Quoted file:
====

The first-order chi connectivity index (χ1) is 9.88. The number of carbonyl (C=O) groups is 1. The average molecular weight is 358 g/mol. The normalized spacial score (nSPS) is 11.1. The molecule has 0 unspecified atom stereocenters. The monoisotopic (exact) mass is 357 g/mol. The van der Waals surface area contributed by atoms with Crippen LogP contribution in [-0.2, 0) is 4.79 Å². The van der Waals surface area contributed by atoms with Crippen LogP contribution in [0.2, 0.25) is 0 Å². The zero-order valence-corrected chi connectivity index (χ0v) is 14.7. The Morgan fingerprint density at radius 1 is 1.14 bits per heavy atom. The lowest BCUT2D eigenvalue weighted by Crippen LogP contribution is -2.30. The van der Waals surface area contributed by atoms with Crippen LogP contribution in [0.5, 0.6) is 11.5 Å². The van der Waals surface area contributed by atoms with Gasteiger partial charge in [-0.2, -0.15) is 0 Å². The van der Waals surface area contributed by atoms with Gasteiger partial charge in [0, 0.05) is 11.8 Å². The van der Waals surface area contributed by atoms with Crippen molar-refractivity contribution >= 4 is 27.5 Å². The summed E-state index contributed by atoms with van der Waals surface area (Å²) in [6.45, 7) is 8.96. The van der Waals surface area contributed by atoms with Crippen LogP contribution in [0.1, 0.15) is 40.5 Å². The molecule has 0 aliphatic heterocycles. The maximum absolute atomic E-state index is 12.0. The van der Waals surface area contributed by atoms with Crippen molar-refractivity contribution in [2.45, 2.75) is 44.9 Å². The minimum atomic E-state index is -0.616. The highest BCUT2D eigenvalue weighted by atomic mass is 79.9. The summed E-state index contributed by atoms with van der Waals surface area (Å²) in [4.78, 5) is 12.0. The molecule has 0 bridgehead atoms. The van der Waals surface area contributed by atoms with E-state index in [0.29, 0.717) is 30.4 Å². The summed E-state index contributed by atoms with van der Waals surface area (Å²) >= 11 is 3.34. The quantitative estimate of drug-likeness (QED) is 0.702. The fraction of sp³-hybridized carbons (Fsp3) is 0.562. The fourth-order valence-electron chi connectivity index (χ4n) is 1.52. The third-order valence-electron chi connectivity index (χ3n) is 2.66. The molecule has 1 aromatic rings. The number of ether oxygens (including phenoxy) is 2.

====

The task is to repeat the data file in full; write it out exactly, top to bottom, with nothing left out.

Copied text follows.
The first-order chi connectivity index (χ1) is 9.88. The number of carbonyl (C=O) groups is 1. The average molecular weight is 358 g/mol. The normalized spacial score (nSPS) is 11.1. The molecule has 0 unspecified atom stereocenters. The monoisotopic (exact) mass is 357 g/mol. The van der Waals surface area contributed by atoms with Crippen LogP contribution in [-0.2, 0) is 4.79 Å². The van der Waals surface area contributed by atoms with Crippen LogP contribution in [0.2, 0.25) is 0 Å². The zero-order valence-corrected chi connectivity index (χ0v) is 14.7. The Morgan fingerprint density at radius 1 is 1.14 bits per heavy atom. The lowest BCUT2D eigenvalue weighted by Crippen LogP contribution is -2.30. The van der Waals surface area contributed by atoms with Crippen LogP contribution in [0.5, 0.6) is 11.5 Å². The van der Waals surface area contributed by atoms with Gasteiger partial charge in [-0.2, -0.15) is 0 Å². The van der Waals surface area contributed by atoms with Gasteiger partial charge in [0, 0.05) is 11.8 Å². The van der Waals surface area contributed by atoms with Crippen molar-refractivity contribution >= 4 is 27.5 Å². The summed E-state index contributed by atoms with van der Waals surface area (Å²) in [6.45, 7) is 8.96. The van der Waals surface area contributed by atoms with Crippen LogP contribution in [0.1, 0.15) is 40.5 Å². The molecule has 0 aliphatic heterocycles. The maximum absolute atomic E-state index is 12.0. The van der Waals surface area contributed by atoms with Crippen molar-refractivity contribution in [2.45, 2.75) is 44.9 Å². The minimum atomic E-state index is -0.616. The highest BCUT2D eigenvalue weighted by atomic mass is 79.9. The summed E-state index contributed by atoms with van der Waals surface area (Å²) in [4.78, 5) is 12.0. The molecule has 0 bridgehead atoms. The van der Waals surface area contributed by atoms with E-state index in [0.29, 0.717) is 30.4 Å². The summed E-state index contributed by atoms with van der Waals surface area (Å²) >= 11 is 3.34. The quantitative estimate of drug-likeness (QED) is 0.702. The fraction of sp³-hybridized carbons (Fsp3) is 0.562. The fourth-order valence-electron chi connectivity index (χ4n) is 1.52. The third-order valence-electron chi connectivity index (χ3n) is 2.66. The molecule has 1 aromatic rings. The number of ether oxygens (including phenoxy) is 2.